Acer, Alpine, Asus, HP, Hitachi Maxell, Kenwood, Lanix, LG, Lite-On, Meridian, Onkyo and Samsung,[30] provided non-exclusive support.

Toshiba, NEC, Sanyo, Memory-Tech Corporation started HD DVD Promotion Group[31] on September 27, 2004. It also included Microsoft, RCA, Intel, Venturer Electronics. In Europe, HD DVD was supported either exclusively or non-exclusively by Medusa Home Entertainment, Studio Canal, Universum Films, Kinowelt Home Entertainment, DVD International, Opus Arte, MK2, Momentum Pictures, Twister Home Video, among others.[citation needed]

During the height of the format war, some studios supported both formats, including Paramount Pictures (including subsidiaries Nickelodeon Movies, MTV Films, DreamWorks Pictures and DreamWorks Animation), BBC,[32] First Look Studios,[33] Image Entertainment (including the Discovery Channel),[34] Magnolia Pictures,[35] Brentwood Home Video, Ryko and Koch/Goldhil Entertainment.[36]

Deciding factors[edit]

The format war's resolution in favor of Blu-ray was primarily decided by two factors: shifting business alliances, including decisions by major film studios and retail distributors,[37] and Sony's decision to include a Blu-ray player in the PlayStation 3 video game console.[38][39]

Studio, distributor alliances[edit]

Studio alliances shifted over time. Before October 2005 and the release of either format, each had the exclusive support of three of the Big Six. HD DVD had Universal Studios, Paramount Pictures, and Warner Brothers Pictures, while Blu-ray Disc started out with Columbia Pictures, Walt Disney Pictures, and 20th Century Fox. Disney and Fox were both impressed by the extra DRM (BD+ and region coding) that the Blu-ray Disc format provided on paper. Then HD DVD supporters Warner Bros. and Paramount added support for Blu-ray.[40] But in August 2007, after supporting Blu-ray for over a year, Paramount announced it would release all high-definition content (except titles directed by Steven Spielberg) exclusively on HD DVD. At the same time, DreamWorks Animation SKG, which had not released any high-definition discs, announced it would release exclusively on HD DVD. Explaining their decisions, the companies cited perceived advantages to HD DVD's technology and lower manufacturing costs. The companies together received about $150 million in cash and promotional guarantees, including a Toshiba HD DVD marketing campaign with a tie-in to Shrek the Third.[41][42]

But retail support for HD DVD was eroding. In June 2007, Blockbuster, at the time the largest U.S. movie rental company, moved to Blu-ray exclusively in 1450 stores after test-marketing both formats at 250 stores and finding that more than 70% of high definition rentals were Blu-ray discs.[43][44] In July 2007, Target Corporation, began carrying only Blu-ray standalone players in its stores, promoting them with end cap displays featuring Blu-ray Disc movies from Sony and Disney.[45]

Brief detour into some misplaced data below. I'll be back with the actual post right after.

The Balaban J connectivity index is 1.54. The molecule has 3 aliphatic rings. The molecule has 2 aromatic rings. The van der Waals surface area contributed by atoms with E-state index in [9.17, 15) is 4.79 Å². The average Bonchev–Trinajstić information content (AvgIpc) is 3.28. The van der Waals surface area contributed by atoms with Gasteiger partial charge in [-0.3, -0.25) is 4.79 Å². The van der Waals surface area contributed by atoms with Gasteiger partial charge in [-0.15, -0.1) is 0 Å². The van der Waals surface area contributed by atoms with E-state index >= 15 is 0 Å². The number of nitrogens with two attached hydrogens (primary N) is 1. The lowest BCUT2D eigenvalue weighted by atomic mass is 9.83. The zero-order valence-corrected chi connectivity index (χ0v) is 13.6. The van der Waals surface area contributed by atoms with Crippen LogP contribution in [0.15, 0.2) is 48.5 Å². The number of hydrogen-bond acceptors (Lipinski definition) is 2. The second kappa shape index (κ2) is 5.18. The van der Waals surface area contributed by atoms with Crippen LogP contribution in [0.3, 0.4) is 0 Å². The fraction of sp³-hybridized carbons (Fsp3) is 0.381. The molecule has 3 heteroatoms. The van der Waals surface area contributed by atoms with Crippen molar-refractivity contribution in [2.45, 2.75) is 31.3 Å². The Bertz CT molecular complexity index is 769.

On January 4, 2008, Warner Bros., which has the largest market share of DVDs, announced plans to drop HD DVD support completely as of the beginning of June 2008. At the Consumer Electronics Show in Las Vegas, some HD DVD-related events and private meetings with analysts and retailers were canceled, including an event scheduled for the eve of the show sponsored by the North American HD DVD Promotional Group. In the aftermath of the announcement, several news outlets reported that Warner was paid upwards of $400m to support Blu-ray exclusively, although Warner has not confirmed or denied those stories.[46]

Toshiba management expressed disappointment over Warner's decision but said that Toshiba would continue promoting the competing format.[47][48] The following Monday, Toshiba reduced the price of its HD DVD players by 40 to 50 percent, calling price a "deal breaker for the mainstream consumer".[49] At the time, analyst Roger Kay of Endpoint Technologies Associates likened the price cut to the high-stakes Blackjack bet of "doubling down" in an effort to increase market share and "win back the studios".[50] Richard Greenfield of Pali Capital called the move a gimmick and predicted that HD DVD would not become widely adopted.[51] Gartner analyst Hiroyuki Shimizu predicted that while the price cut might extend HD DVD's life somewhat, the limited title library would ultimately "inflict fatal damage on the format", leaving Blu-ray the victor by the end of 2008.[52]

Warner Bros.' sister studio New Line Cinema followed suit, canceling tentative plans to release titles on HD DVD.[53][54] Other small studios and producers moving exclusively to Blu-ray included National Geographic Society, Constantin Film, and Digital Playground.[55][56][57][58]

Warner's move was echoed by Wal-Mart's February 15, 2008 decision to phase HD DVD out completely by June 2008.[59] Wal-Mart is the largest DVD retailer in the United States, and its decision prompted the New York Times to run a mock obituary for the HD DVD format. The newspaper quoted technology analyst Rob Enderle's contention that if Wal-Mart "says HD DVD is done, you can take that as a fact."[60] Four days earlier, Best Buy began recommending Blu-ray Disc as the customer's digital format choice,[61] and Netflix, the largest online video rental service, began phasing out its HD DVD inventory after stocking both formats since early 2006.[62][63] In January 2008, UK retailer Woolworths Group plc said it would stock only Blu-ray discs in its 820 stores beginning in March 2008.[64]

PlayStation 3[edit]

Sony's decision to incorporate a Blu-ray Disc player as a standard feature of the PlayStation 3 video game console also helped ensure the format's eventual triumph.[39] By the time Toshiba ceded the market, about 10.5 million of the Sony consoles had been sold worldwide versus an estimated 1 million HD DVD players – including both standalone units and the add-on player for Microsoft's Xbox 360 console, which did not use the HD DVD add-on for gaming unlike the PS3 which had games that used the Blu-ray's added storage capacity. This equipment gap was a factor in Blu-ray titles (including the ones bundled with the PS3) outselling their HD DVD counterparts two to one in the United States and three or four to one in Europe.